In 1994, when the business that became Arnlea started, it’s fair to say those who started an industrial software company did so with faith and vision, almost certainly ahead of their time.

Hotmail didn’t exist and Google was just a large number.  Bill Clinton was the 42nd President of the United States and John Major was Prime Minister here in the UK, while Boris Yeltsin was Russia’s President in the Kremlin.

The Church of England ordained its first female priests, while war waged on European soil in the Balkans for the first time since World War Two. In South Africa, Nelson Mandela became its first black President and Tony Blair becomes the leader of the Labour Party, after the untimely death of John Smith.

A small internet shopping site called Amazon is founded and AOL opened its doors to the Internet for ordinary Americans to go surfing.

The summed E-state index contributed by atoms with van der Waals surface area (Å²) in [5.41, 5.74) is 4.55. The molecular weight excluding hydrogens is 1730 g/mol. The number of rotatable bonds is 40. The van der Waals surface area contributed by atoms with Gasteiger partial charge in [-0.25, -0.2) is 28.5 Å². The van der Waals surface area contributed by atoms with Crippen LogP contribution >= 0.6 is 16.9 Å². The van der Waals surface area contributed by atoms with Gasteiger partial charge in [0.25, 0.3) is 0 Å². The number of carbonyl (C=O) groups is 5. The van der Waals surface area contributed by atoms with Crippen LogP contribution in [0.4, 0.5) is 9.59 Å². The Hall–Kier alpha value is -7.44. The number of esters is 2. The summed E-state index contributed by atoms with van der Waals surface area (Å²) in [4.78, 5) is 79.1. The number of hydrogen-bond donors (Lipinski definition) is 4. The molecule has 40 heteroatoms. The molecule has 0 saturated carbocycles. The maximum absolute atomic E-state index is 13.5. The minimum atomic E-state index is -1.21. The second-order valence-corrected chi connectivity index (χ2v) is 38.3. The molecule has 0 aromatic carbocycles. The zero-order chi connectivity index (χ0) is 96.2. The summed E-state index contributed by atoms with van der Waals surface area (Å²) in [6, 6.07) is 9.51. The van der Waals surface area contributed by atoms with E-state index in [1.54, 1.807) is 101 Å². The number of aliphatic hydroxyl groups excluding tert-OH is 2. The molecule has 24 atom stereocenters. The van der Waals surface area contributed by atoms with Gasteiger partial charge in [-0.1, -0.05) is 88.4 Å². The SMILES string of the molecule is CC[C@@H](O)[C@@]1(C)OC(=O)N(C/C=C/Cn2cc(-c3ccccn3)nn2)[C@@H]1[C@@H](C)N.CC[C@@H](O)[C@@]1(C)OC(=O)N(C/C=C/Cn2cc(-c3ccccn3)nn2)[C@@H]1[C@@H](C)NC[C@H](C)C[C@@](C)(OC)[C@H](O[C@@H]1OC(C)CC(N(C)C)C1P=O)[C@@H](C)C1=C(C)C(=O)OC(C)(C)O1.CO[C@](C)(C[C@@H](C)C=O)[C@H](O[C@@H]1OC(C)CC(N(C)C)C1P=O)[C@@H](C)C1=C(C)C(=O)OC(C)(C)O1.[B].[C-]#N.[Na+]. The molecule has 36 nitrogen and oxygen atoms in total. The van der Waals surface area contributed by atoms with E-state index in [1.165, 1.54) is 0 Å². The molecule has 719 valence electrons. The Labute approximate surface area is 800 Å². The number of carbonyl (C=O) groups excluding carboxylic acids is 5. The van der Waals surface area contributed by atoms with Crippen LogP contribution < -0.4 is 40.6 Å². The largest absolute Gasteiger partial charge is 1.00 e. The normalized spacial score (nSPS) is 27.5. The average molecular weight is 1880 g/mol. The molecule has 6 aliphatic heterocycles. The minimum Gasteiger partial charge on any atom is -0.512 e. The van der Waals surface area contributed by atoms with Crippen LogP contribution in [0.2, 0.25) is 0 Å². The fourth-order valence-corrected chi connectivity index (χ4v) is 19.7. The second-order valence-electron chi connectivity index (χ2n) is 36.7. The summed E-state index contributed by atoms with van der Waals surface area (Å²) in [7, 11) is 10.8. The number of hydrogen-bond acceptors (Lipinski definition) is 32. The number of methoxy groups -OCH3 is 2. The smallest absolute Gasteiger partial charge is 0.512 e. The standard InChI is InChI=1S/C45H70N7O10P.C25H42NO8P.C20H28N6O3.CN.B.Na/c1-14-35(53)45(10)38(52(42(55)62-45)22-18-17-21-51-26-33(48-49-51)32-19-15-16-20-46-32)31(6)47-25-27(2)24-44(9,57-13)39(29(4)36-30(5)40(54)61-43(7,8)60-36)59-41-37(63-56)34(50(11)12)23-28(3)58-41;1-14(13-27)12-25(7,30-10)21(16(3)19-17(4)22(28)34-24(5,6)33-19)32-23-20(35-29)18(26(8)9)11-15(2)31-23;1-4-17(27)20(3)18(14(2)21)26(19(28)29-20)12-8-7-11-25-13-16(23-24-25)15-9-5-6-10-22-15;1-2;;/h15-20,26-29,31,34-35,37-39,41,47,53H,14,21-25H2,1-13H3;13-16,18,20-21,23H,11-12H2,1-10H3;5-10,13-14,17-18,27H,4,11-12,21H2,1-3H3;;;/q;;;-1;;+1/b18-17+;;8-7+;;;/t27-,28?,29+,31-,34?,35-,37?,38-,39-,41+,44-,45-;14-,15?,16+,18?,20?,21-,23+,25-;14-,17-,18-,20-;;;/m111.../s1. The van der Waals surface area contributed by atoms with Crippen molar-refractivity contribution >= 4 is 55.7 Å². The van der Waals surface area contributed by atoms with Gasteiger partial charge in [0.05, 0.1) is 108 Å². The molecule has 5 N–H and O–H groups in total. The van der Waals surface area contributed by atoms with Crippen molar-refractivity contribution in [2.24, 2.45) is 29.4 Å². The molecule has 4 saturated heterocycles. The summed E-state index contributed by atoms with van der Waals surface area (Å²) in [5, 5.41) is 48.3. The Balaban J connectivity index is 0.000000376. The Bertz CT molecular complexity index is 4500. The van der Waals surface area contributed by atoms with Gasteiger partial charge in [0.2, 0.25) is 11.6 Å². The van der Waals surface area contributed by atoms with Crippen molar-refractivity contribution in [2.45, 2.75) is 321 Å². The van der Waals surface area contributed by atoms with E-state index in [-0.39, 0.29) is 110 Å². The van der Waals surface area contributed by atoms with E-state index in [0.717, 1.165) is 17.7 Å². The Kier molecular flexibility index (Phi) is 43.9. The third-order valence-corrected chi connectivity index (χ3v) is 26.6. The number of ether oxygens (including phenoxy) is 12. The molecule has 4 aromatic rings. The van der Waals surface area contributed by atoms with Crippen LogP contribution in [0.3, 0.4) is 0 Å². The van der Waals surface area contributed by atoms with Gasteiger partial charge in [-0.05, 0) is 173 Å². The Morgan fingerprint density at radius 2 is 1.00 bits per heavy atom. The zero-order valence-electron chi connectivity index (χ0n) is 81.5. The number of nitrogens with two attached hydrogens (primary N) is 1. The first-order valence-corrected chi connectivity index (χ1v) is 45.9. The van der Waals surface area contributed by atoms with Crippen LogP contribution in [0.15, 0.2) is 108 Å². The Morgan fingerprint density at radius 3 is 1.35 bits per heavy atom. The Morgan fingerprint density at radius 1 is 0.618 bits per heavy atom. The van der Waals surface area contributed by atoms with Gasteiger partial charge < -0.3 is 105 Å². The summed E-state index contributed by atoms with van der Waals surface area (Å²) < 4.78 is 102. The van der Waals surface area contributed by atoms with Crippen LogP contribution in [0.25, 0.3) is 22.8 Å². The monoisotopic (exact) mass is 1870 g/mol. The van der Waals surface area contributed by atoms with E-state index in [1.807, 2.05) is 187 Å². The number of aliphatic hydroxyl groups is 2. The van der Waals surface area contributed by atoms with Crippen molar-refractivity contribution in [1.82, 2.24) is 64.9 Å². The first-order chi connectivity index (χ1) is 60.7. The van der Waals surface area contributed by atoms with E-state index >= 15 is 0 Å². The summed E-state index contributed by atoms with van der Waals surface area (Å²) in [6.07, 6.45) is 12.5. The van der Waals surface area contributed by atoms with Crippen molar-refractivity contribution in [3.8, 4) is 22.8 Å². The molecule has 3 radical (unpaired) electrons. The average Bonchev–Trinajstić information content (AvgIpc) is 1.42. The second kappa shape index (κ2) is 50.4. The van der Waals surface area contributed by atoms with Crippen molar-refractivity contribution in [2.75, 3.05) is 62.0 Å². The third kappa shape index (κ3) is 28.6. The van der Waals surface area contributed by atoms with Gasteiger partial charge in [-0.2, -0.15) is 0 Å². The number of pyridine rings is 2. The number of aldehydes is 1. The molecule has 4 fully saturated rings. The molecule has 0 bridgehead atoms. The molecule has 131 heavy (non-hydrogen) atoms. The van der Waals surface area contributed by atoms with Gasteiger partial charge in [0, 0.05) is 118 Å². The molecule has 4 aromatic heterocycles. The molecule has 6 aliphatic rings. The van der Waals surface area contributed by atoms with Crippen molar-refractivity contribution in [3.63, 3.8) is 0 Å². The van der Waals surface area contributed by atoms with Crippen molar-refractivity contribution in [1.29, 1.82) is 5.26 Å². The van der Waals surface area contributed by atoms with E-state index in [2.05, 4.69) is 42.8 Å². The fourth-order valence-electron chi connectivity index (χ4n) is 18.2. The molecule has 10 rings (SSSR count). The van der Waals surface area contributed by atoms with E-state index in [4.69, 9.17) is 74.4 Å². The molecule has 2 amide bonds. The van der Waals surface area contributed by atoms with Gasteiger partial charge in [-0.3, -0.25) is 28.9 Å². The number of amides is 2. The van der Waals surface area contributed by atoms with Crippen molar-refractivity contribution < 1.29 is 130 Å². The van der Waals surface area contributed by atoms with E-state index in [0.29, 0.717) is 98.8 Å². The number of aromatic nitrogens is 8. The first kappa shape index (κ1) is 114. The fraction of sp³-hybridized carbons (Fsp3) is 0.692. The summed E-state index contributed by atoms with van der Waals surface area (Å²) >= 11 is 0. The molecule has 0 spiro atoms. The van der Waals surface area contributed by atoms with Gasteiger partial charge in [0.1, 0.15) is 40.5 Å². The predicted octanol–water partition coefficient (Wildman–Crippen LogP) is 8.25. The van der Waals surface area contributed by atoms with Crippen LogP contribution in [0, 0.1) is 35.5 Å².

Justin Bieber was born, and so was Tom Daley, as well as Mhairi Black, Adam Peaty, and Raheem Sterling.  A British girl band, full of girl power, The Spice Girls, formed, although it would be another two years before their first hit.  The best-selling singles of the year were:

  • Love Is All Around – Wet Wet Wet
  • Saturday Night – Whigfield
  • Stay Another Day – East 17

1994 was a year before the bubble started to grow and yuppies were still walking around with mobile phones that looked like bricks, although they were starting to develop a Star Trek quality about them, as the Next Generation series came to an end.

Talking of TV, we were starting to get to know the Friends that hung out in Central Perk.  It was an amazing year at the box office, with Pulp Fiction, Forest Gump, Speed, The Lion King and the Shawshank Redemption all premiering on the silver screen.

It was the year when America hosted the FIFA World Cup for the first time and only Ireland qualified, out of all the Home Nations.

To start a software company in 1994 was a timely decision, reflecting the optimism of a post-cold war world that was taking new turns and realisation that technology was the revolution that would radically overhaul industry, as well as the lives of billions in the years to come.


Notes for Editors